Princeton University, along with five historically Black colleges and universities (HBCUs), launched a program to introduce students to the archival field. The program, titled Archives Research and Collaborative History (ARCH), recently held its inaugural weeklong session at Princeton.
The goal of ARCH is to “engage students and professionals in the work of the archival field, the importance of diversity in archival collections, how to use primary source documents and potential career opportunities,” Princeton University News reported.
The program invited a total of 12 undergraduate and two graduate students from Howard University, Lincoln University, Texas Southern University, Tougaloo College and Tuskegee University.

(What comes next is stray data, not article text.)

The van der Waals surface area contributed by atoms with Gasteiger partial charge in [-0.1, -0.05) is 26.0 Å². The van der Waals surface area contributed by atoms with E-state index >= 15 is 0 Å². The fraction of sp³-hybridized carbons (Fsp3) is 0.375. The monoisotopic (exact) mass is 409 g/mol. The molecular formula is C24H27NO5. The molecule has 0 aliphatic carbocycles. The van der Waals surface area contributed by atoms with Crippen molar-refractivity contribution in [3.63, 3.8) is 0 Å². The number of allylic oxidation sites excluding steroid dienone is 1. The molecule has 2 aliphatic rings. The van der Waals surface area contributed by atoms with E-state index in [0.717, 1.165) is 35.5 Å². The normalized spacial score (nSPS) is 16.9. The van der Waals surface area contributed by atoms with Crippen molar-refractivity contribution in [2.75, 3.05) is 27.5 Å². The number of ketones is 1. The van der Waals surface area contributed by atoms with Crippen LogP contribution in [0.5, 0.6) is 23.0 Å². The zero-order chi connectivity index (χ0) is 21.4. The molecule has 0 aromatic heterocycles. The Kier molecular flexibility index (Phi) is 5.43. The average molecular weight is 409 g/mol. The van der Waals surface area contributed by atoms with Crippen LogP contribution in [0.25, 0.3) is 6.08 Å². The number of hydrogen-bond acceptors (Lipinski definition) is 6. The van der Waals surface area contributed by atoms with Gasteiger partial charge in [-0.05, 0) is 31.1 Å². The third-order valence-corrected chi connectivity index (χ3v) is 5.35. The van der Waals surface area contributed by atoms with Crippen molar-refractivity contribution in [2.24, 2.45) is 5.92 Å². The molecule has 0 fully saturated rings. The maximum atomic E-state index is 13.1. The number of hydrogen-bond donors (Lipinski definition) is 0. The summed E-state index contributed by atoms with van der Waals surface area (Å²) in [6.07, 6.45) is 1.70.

ARCH Program classroom session, Seeley G. Mudd Manuscript Library, Princeton University Library
“Archives play a crucial role in our understanding of history, which includes the importance of diversity within that history,” said Anne Jarvis, Princeton’s Robert H. Taylor 1930 University Librarian.
“Working together with colleagues from historically Black colleges and universities on this program has meant that we are providing students with practical ways in which they can work on their archives back at their home institutions,” said Jarvis. “If the work appeals to students, they may then consider pursuing archival work after graduation and thus help to diversify the profession.”
The ARCH program was funded by Princeton University Library, the Princeton Histories Fund, Princeton’s Department of African-American Studies, the Humanities Council, the Center for Collaborative History and Princeton-Mellon Initiative in Architecture, Urbanism and the Humanities.